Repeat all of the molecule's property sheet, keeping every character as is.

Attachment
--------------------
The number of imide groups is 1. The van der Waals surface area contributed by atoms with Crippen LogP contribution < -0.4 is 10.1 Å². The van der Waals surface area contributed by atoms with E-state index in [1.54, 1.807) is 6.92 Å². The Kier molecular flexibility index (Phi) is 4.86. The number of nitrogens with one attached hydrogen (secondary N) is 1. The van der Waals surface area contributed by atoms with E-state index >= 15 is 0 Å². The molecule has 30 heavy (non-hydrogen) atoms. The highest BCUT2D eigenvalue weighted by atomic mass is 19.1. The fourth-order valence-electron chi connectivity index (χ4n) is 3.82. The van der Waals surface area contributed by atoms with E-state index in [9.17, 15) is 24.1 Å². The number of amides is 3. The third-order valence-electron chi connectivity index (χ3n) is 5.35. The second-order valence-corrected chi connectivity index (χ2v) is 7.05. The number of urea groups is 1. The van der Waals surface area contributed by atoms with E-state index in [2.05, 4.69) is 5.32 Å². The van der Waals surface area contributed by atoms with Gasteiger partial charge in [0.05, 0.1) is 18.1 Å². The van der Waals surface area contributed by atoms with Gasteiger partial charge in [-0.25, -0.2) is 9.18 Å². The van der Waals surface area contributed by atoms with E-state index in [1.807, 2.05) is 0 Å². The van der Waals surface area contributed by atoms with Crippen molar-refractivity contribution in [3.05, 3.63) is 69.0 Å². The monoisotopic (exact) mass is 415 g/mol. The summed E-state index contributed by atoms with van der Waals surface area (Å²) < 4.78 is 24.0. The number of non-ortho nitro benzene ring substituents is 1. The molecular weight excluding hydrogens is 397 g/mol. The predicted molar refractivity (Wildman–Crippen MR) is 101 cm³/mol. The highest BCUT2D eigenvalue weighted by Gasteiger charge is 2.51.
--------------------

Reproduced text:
The number of imide groups is 1. The van der Waals surface area contributed by atoms with Crippen LogP contribution < -0.4 is 10.1 Å². The van der Waals surface area contributed by atoms with E-state index in [1.54, 1.807) is 6.92 Å². The Kier molecular flexibility index (Phi) is 4.86. The number of nitrogens with one attached hydrogen (secondary N) is 1. The van der Waals surface area contributed by atoms with E-state index >= 15 is 0 Å². The molecule has 30 heavy (non-hydrogen) atoms. The highest BCUT2D eigenvalue weighted by atomic mass is 19.1. The fourth-order valence-electron chi connectivity index (χ4n) is 3.82. The van der Waals surface area contributed by atoms with E-state index in [9.17, 15) is 24.1 Å². The number of amides is 3. The third-order valence-electron chi connectivity index (χ3n) is 5.35. The second-order valence-corrected chi connectivity index (χ2v) is 7.05. The number of urea groups is 1. The van der Waals surface area contributed by atoms with E-state index in [2.05, 4.69) is 5.32 Å². The van der Waals surface area contributed by atoms with Gasteiger partial charge in [0.05, 0.1) is 18.1 Å². The van der Waals surface area contributed by atoms with Gasteiger partial charge in [-0.25, -0.2) is 9.18 Å². The van der Waals surface area contributed by atoms with E-state index in [1.807, 2.05) is 0 Å². The van der Waals surface area contributed by atoms with Crippen molar-refractivity contribution in [3.05, 3.63) is 69.0 Å². The monoisotopic (exact) mass is 415 g/mol. The summed E-state index contributed by atoms with van der Waals surface area (Å²) < 4.78 is 24.0. The number of non-ortho nitro benzene ring substituents is 1. The molecular weight excluding hydrogens is 397 g/mol. The predicted molar refractivity (Wildman–Crippen MR) is 101 cm³/mol. The highest BCUT2D eigenvalue weighted by Gasteiger charge is 2.51.